Bird flu spreads to 60 countries, pandemic risk still high: UN

Nov 30 2007

The Canadian Press

UNITED NATIONS – Bird flu in poultry and wild birds spread to 60 countries but is entrenched only in six because of improved and faster responses, experts said.

Despite those strides, the risk of a worldwide human-to-human pandemic remains as great today as it was when the hard-to-treat H5N1 flu strain first gained intense attention in mid-2005, said a new report by Dr. David Nabarro, the UN official co-ordinating the global fight against avian influenza, and World Bank officials.

“We think it will happen sometime but we don’t know when or where,” Nabarro said Thursday.

Three years ago, H5N1 was found in poultry and wild birds in nine countries, the UN bird flu chief said. The increase is thought to have resulted more from trade in infected live birds than by transmission through wild birds, whose migrations change with weather.

The upsurge in H5N1 bird flu outbreaks around the world has led to the slaughter of millions of birds across Asia since late 2003. It remains entrenched throughout Indonesia and in parts of Bangladesh, Vietnam, Egypt, Nigeria and China, posing a threat not just to those countries but the world, Nabarro said.

A health expert outside the UN said Thursday there is reason for optimism, even though the risk of pandemic remains as high as a couple years ago.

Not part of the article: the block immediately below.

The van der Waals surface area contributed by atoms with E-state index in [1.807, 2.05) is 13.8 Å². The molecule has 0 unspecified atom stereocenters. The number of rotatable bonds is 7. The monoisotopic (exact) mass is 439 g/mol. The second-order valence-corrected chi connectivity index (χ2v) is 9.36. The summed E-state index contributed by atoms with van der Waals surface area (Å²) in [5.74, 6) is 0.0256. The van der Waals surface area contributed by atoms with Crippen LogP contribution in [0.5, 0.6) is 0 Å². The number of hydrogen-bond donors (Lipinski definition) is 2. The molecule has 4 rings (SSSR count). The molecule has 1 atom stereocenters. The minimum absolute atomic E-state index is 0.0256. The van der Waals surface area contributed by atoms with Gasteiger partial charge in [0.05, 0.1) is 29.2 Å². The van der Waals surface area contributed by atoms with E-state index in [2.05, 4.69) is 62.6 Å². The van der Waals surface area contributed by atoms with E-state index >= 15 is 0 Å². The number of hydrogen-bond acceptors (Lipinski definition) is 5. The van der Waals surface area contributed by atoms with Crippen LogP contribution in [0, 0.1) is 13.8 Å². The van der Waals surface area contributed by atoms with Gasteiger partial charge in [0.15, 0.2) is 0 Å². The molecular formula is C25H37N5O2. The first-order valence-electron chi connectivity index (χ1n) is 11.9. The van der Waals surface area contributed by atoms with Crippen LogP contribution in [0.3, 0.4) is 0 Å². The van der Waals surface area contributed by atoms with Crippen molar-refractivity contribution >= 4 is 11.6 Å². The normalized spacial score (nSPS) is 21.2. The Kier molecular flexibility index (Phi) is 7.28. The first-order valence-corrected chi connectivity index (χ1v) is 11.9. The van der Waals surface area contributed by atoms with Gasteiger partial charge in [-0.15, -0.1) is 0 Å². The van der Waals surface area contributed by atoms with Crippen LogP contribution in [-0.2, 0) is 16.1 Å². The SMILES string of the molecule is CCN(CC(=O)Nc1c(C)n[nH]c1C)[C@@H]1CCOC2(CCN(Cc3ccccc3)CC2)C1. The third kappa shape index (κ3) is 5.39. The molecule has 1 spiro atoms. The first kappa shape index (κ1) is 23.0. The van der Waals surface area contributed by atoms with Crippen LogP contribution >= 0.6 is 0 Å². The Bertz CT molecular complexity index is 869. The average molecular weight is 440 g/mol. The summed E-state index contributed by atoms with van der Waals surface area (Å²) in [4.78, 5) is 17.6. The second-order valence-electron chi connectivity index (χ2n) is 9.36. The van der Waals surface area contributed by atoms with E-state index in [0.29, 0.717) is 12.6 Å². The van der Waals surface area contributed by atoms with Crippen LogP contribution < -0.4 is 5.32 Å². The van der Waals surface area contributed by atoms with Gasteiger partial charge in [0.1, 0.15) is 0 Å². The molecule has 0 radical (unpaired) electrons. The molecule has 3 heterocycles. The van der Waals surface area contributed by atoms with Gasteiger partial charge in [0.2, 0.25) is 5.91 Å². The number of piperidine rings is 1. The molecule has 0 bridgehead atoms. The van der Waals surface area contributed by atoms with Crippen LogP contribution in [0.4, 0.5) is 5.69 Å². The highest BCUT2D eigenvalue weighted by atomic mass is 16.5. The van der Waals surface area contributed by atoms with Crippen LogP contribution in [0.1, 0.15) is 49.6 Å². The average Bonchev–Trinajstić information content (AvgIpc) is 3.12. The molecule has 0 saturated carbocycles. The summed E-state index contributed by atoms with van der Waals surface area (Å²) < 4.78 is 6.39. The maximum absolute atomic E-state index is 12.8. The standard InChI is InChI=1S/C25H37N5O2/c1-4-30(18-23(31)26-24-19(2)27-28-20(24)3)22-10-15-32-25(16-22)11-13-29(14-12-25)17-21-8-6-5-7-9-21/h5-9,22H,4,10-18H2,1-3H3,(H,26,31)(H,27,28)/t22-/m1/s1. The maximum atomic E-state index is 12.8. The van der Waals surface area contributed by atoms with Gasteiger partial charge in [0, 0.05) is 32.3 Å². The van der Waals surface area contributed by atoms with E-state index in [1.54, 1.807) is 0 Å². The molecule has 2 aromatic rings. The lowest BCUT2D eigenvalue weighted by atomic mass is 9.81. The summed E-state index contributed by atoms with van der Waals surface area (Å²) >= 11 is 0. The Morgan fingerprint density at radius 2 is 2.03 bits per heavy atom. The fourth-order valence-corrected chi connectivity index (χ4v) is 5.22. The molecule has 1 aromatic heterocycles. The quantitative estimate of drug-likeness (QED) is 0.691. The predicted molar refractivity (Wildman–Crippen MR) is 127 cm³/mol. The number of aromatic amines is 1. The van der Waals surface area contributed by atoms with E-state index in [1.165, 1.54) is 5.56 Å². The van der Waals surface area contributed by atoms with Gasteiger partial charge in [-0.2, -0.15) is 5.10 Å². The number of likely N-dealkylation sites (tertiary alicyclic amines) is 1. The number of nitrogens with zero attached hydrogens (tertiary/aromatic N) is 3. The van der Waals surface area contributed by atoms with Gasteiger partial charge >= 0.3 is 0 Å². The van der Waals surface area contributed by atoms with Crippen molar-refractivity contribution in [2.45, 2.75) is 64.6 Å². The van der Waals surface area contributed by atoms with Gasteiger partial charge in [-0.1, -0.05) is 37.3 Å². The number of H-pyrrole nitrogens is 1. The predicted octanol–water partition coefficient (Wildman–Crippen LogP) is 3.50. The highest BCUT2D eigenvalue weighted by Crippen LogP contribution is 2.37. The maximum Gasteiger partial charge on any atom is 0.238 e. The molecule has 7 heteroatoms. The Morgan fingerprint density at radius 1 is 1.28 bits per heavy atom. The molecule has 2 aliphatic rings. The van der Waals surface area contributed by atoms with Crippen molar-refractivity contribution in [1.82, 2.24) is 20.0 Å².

“I don’t think one can ever say that the risk is lower,” said Dr. Pascal James Imperato, a former New York City health commissioner who now directs public health at the State University of New York-Downstate Medical Center.

“But we have a wider margin of comfort, because this virus has not been able to commingle its genetic material with that of a human influenza virus and, in so doing, acquire the ability to be transmitted from person to person,” Imperato said.

Sporadic human-to-human transmission of the H5N1 strain has been reported in Hong Kong, Vietnam and Indonesia but none of the cases has been proven and officials determined there was no epidemiological significance because the spread was not sustained.

“The virus itself is continuously evolving as it moves from bird population to bird population,” Nabarro said.

“The virus when it does enter into bird populations has to be dealt with quickly, otherwise it spreads and leads to widespread losses of bird lives.”

The report precedes a bird flu conference hosted by the government of India in New Delhi next week that is expected to draw health and agriculture officials from dozens of countries.

Among the report’s other findings:

-144 countries said they have prepared some kind of plan to deal with bird flu.

-Veterinarians have the least capacity to deal with the H5N1 strain in Africa, East Asia and Pacific countries.

-Some means of compensating poultry owners for isolating and killing infected animals is in place in 66 per cent of the countries that have a bird flu plan.

-Countries generally still have a long way to go to improve how animals are cared for to reduce the risks of transmission and to prepare for the broader social and economic impacts of a pandemic, such as absenteeism from work.

Most people killed so far have been infected by domestic fowl, and the virus remains very hard for humans to catch; about one-half the people infected die. But experts fear it could mutate into a form that easily spreads among humans, sparking a pandemic that some have said could kill anywhere from five million to 150 million.

During the 1918 flu pandemic, the worst in history, more than 40 million people died. Subsequent pandemics in 1957 and 1968 had lower death rates but caused great disruption.

Copyright © 2007 The Canadian Press. All rights reserved.

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